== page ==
In the meantime, Williams stresses that people need to become more aware of how social-media usage can affect them.

"As a user, you have to realize that when you are using social media, if you put it out there on a public site, all bets are off," she notes.

The bill is still undergoing revisions, but Williams hopes to have a final draft ready by next week.

If the legislation passes, could it help McKinney should see lose her job? Unfortunately for CarlyCrunkBear, the bill is not retroactive.

Although Williams has yet to officially present the bill, she's already heard rumblings of support from the American Civil Liberties Union, and she is optimistic about gaining other supporters once the final version of the measure is finished.

"We just think this bill is getting a lot of traction," she says. "It's getting a lot of attention, so it tells me the social technology highway moves so quickly. This is all about privacy -- it's a privacy act."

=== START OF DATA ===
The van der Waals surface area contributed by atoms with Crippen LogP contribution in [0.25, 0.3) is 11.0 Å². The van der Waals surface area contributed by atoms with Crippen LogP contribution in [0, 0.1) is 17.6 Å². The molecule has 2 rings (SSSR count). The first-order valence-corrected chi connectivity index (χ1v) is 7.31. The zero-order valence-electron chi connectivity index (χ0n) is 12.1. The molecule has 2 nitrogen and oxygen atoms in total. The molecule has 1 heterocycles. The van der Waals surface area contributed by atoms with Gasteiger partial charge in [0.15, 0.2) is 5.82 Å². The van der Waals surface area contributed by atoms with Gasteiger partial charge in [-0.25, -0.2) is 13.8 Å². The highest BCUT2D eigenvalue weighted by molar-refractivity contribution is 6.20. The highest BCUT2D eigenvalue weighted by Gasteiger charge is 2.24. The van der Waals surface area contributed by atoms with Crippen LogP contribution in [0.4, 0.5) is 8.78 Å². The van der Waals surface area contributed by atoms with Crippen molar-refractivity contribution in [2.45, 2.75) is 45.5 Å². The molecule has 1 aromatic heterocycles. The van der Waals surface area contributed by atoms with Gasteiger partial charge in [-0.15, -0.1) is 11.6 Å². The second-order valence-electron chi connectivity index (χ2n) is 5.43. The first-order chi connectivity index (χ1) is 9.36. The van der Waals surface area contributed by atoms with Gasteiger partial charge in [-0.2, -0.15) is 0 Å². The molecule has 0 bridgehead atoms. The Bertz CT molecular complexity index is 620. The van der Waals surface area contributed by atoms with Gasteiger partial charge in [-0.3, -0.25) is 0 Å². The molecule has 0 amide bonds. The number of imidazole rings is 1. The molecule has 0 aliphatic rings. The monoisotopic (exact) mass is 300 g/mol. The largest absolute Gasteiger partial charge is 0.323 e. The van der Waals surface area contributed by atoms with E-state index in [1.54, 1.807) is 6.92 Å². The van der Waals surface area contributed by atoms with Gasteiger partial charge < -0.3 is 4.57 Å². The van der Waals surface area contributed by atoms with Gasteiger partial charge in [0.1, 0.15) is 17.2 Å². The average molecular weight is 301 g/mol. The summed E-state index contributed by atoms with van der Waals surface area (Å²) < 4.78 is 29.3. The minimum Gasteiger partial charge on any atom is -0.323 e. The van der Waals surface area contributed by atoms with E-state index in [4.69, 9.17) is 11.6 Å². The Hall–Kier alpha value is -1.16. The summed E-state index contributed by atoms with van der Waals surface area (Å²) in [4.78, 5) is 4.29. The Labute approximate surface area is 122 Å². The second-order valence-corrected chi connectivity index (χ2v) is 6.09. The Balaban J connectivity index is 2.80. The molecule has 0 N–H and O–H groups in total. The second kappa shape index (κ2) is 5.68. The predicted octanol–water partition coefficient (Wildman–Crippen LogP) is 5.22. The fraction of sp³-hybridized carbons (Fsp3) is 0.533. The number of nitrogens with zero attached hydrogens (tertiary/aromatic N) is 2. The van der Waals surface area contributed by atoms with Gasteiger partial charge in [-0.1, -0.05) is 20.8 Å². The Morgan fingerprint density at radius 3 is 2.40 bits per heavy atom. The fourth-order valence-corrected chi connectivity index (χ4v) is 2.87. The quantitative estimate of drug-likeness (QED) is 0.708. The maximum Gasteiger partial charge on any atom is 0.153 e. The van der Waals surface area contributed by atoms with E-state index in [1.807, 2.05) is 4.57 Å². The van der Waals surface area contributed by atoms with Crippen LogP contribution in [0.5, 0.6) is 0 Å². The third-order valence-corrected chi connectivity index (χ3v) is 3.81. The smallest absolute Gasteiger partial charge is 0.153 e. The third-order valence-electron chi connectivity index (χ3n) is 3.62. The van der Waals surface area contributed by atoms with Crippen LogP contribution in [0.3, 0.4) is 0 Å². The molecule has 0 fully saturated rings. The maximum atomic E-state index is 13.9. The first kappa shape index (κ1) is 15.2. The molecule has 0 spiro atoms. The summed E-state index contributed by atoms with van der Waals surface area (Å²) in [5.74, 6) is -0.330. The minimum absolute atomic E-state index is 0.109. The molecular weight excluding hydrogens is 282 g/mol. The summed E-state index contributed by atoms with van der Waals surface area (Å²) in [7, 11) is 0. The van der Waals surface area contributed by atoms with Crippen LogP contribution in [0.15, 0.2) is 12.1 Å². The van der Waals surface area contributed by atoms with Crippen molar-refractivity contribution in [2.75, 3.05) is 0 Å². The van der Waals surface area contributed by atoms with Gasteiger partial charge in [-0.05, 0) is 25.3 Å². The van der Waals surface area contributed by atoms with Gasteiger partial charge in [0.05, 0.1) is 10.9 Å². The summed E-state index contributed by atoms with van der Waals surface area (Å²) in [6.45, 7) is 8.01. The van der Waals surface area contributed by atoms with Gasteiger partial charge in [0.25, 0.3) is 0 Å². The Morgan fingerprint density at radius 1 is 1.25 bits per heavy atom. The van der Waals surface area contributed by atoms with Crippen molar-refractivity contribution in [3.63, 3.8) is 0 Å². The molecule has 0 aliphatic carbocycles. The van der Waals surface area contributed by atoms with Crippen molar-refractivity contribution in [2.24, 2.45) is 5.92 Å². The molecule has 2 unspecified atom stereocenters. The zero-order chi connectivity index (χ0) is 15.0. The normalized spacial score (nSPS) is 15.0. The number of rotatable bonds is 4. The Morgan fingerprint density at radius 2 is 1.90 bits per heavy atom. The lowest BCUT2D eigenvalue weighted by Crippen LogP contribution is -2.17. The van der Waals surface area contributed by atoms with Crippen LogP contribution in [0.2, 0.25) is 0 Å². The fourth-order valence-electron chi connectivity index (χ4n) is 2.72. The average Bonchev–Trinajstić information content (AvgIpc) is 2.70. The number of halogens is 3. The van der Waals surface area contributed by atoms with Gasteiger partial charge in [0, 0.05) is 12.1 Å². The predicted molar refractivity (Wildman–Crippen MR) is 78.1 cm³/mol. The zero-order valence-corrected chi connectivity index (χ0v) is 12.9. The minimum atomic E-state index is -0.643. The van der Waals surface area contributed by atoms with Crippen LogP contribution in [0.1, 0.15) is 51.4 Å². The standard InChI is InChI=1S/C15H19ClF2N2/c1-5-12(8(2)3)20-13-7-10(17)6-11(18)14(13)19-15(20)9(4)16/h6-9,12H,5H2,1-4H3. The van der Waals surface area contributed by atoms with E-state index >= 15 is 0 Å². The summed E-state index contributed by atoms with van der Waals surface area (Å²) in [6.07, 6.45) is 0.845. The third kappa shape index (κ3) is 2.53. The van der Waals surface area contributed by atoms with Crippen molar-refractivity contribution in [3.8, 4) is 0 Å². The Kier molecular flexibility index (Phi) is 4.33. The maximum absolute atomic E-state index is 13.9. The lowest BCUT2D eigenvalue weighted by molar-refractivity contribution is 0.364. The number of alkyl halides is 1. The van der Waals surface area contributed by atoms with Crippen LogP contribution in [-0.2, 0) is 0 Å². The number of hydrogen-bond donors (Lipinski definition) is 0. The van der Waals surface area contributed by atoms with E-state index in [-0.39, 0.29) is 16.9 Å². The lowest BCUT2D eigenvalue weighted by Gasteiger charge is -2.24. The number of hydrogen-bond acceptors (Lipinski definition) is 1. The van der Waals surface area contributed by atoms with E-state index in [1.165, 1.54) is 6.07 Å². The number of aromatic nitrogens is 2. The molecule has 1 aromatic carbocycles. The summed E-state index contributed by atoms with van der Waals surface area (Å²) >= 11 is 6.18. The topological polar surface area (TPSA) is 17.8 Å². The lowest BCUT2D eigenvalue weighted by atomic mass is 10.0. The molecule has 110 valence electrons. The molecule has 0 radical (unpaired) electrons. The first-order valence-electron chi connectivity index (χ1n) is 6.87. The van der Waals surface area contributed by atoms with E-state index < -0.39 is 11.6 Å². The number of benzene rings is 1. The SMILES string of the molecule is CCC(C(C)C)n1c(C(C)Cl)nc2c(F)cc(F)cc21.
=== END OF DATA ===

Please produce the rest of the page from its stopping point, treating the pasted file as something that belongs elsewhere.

Here's the most recent version of the Social Network Privacy Act.

Social Network Privacy Act

More from our News archive: "Carly McKinney, aka CarlyCrunkBear: DJ Diplo rallies for suspended teacher at #FreeCrunkBear."


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36 comments
LadyFarin Dekker
LadyFarin Dekker

Yep. That's why I lie and say I don't have any accounts and why nothing related to my personal data is ever posted online, evah.

Eric Lawrence
Eric Lawrence

No!! It's a free country and that is no an invasion of space. plus I'd just lie and say I don't have one or never get on and don't remember the pw

Rob Salyers
Rob Salyers

Wouldn't matter in this case. She posted her stupidity on Twitter for the entire internet to see.

ecurmudgeon
ecurmudgeon